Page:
‘The Masked Singer’ costume designer takes us inside TV’s most colorful closet
When you’re the costume designer of Fox’s “The Masked Singer” and the pièce de résistance of a unicorn mask — its soft glass spiraled horn — breaks off during filming, there’s no time to panic. OK, you panic a little. But then ...
“You reach for the wire and glue,” Marina Toybina says, recalling the scramble backstage to fix the damage.
It’s a few weeks since the show’s launch and Toybina, who recently became a first-time mother to a son, is having a brief reunion with her costume babies on a recent weekday inside the North Hollywood office space of the show’s production company.
Her show-stopping creations — including a pineapple-headed surfer dude and an anthropomorphic peacock ready for its Vegas residency — have helped make the quirky musical face-off a hit with viewers. Borrowing from the South Korean format on which it’s based, “The Masked Singer” features 12 disguised celebrities attempting to carry a tune while wearing over-the-top get-ups decked out in faux fur, feathers and felt — think “Dancing With the Stars” meets “The Voice” meets “H.R. Pufnstuf.”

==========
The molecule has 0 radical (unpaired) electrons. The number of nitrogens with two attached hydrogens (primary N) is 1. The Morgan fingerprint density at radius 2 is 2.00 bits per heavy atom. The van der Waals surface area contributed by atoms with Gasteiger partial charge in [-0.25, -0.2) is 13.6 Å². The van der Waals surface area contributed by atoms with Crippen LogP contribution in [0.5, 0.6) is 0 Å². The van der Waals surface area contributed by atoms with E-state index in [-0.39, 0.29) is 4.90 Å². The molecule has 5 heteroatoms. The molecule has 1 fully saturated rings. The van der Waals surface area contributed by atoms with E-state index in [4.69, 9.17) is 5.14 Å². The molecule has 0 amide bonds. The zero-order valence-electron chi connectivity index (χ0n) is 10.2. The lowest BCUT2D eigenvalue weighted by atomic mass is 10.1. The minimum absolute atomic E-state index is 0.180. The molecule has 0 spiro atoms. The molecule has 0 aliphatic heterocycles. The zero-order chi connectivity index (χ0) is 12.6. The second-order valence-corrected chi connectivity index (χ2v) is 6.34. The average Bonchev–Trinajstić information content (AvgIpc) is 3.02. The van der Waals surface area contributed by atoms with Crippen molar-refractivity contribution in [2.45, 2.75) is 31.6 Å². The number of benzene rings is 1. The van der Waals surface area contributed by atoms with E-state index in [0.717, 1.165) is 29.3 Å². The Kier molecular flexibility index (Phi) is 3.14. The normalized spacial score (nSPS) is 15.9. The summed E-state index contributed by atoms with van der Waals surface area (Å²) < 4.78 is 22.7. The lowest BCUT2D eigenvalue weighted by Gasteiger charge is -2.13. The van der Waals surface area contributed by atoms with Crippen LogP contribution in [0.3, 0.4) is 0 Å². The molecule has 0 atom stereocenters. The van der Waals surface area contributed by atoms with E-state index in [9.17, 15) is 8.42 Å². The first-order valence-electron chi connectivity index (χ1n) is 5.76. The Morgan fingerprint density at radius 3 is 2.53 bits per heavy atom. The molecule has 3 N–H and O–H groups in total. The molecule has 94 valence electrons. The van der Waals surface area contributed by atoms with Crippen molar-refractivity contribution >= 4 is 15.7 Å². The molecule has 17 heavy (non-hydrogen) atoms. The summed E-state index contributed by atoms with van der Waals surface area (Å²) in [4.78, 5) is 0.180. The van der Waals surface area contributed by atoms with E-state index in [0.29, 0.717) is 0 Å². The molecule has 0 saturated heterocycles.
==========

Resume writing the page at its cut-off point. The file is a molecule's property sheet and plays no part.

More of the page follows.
For Fox, which had been coping with an “American Idol”-shaped ratings void since the long-running series wrapped on the network in 2016, “The Masked Singer” has emerged as a formidable successor. Its premiere last month stands as the highest-rated debut for any new series in the 2018-19 season, and was the best debut for an unscripted series since 2011’s “X Factor” premiere. After an expected dip, its most recent episodes have climbed steadily as the show heads toward its finale, with 7.85 million viewers for the Jan. 30 show.